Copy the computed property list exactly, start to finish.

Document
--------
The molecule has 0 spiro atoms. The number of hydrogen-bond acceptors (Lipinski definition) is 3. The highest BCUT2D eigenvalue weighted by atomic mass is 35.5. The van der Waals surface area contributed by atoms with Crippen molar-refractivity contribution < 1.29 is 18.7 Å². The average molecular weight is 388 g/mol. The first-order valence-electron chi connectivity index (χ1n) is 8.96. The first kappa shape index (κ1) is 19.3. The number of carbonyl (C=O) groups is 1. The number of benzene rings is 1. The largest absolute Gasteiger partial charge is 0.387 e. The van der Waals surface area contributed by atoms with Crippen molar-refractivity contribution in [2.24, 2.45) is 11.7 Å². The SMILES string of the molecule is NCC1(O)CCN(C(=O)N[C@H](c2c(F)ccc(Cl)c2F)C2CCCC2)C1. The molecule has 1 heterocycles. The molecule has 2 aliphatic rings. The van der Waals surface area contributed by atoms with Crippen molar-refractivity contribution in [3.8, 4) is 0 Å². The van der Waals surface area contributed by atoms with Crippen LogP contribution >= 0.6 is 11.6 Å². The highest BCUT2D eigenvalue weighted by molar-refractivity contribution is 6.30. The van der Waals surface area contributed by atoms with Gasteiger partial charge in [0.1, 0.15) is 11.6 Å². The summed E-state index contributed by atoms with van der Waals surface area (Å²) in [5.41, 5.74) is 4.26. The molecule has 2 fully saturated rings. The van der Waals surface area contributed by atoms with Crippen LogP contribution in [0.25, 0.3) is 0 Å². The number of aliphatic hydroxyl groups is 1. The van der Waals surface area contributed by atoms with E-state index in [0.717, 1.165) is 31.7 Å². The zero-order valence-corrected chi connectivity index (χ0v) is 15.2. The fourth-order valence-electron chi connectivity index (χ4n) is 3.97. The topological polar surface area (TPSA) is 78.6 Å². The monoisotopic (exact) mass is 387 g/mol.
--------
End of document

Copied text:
The molecule has 0 spiro atoms. The number of hydrogen-bond acceptors (Lipinski definition) is 3. The highest BCUT2D eigenvalue weighted by atomic mass is 35.5. The van der Waals surface area contributed by atoms with Crippen molar-refractivity contribution < 1.29 is 18.7 Å². The average molecular weight is 388 g/mol. The first-order valence-electron chi connectivity index (χ1n) is 8.96. The first kappa shape index (κ1) is 19.3. The number of carbonyl (C=O) groups is 1. The number of benzene rings is 1. The largest absolute Gasteiger partial charge is 0.387 e. The van der Waals surface area contributed by atoms with Crippen molar-refractivity contribution in [2.24, 2.45) is 11.7 Å². The SMILES string of the molecule is NCC1(O)CCN(C(=O)N[C@H](c2c(F)ccc(Cl)c2F)C2CCCC2)C1. The molecule has 1 heterocycles. The molecule has 2 aliphatic rings. The van der Waals surface area contributed by atoms with Crippen molar-refractivity contribution in [3.8, 4) is 0 Å². The van der Waals surface area contributed by atoms with Crippen LogP contribution >= 0.6 is 11.6 Å². The highest BCUT2D eigenvalue weighted by molar-refractivity contribution is 6.30. The van der Waals surface area contributed by atoms with Gasteiger partial charge in [0.1, 0.15) is 11.6 Å². The summed E-state index contributed by atoms with van der Waals surface area (Å²) in [5.41, 5.74) is 4.26. The molecule has 2 fully saturated rings. The van der Waals surface area contributed by atoms with Crippen LogP contribution in [0.25, 0.3) is 0 Å². The number of aliphatic hydroxyl groups is 1. The van der Waals surface area contributed by atoms with E-state index in [0.717, 1.165) is 31.7 Å². The zero-order valence-corrected chi connectivity index (χ0v) is 15.2. The fourth-order valence-electron chi connectivity index (χ4n) is 3.97. The topological polar surface area (TPSA) is 78.6 Å². The monoisotopic (exact) mass is 387 g/mol.